The face of HIV is constantly evolving. However, one thing that hasn’t really changed much is the stigma associated with HIV. For the first installment in an ongoing series on stigma, we brought together a diverse group of HIV-positive gay men to demonstrate that HIV is nothing to be ashamed of. These men are artists, businessmen, athletes and poets, and are working to make our communities a better place. The epidemic has changed, and people can live long and healthy lives, create families and build communities. It’s a new world. Go ahead—thrive.
Corey Saucier is a queer-spirited 35-year-old Los Angeles native who has been HIV-positive for 12 years. As a passionately optimistic person, he sees his sero-conversion as the turning point in his journey towards personal evolution. As a result, he is seven years free of addiction, a deeply religious Sunday morning churchgoer, a writer and performer that was a 2012 Lambda Literary Fellow in nonfiction; and a lyrical activist for the stage who deals in themes of gender identity, queer theology and sexual politics. He is also a comic book and pop culture Gleek who laughs a lot and loves the color pink!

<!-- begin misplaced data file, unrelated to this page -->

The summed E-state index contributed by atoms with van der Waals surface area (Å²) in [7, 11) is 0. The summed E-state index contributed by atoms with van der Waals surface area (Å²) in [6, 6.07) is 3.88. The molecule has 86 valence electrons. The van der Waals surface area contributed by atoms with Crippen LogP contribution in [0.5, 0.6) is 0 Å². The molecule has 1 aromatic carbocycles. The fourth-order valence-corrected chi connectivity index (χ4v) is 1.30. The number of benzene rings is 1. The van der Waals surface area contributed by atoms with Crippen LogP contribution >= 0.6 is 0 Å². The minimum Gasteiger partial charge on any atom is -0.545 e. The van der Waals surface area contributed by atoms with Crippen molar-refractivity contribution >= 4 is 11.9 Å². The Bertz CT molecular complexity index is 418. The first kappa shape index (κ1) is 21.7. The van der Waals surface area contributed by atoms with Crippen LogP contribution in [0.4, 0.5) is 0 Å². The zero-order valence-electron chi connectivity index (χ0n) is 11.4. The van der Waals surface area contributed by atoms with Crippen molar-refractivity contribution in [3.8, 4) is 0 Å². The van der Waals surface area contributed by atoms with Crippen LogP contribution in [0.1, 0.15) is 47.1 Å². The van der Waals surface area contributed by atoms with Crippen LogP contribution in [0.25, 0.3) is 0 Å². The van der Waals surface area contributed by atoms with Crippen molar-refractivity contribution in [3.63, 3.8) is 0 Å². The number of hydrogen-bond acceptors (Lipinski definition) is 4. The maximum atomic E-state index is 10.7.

Writer, actor and activist Brenden Shucart grew up in San Diego and has recently returned to Los Angeles after spending more than half a decade in the San Francisco Bay Area throwing parties and angrily protesting social injustice. Brenden has been living with HIV since 2005, though he didn’t become politically active until a brief stint in the hospital combined with Gov. Arnold Schwarzenegger’s proposed cuts to ADAP and other essential services for people living with HIV made him realize his health and the health of his friends and community are in the hands of politicians who often have other priorities.
Daniel Berilla is 23 years old and has been HIV-positive for nearly three years. HIV threw his life into a tailspin as he had very little support from family and friends when he was first diagnosed. After some challenging years, things have turned around—he’s as healthy as can be and has many caring people in his life, including a loving boyfriend. He’s an actor, an activist and a member of the World Dodgeball Society.
Xavier Mejia, 36, tested HIV-positive in 2009. He’s been in the HIV field since 2001 as an advocate and activist—working in prevention, HIV surveillance and care. He’s one of the founders of PAYASOS L.A., a brotherhood of gay/bi Latino men who are committed to keeping and enhancing the quality of life for future generations and our communities. Currently he lives with his domestic partner, a schoolteacher, and they hope to one day have kids.
Photos by Shawn Barber, headshotsdoneright.com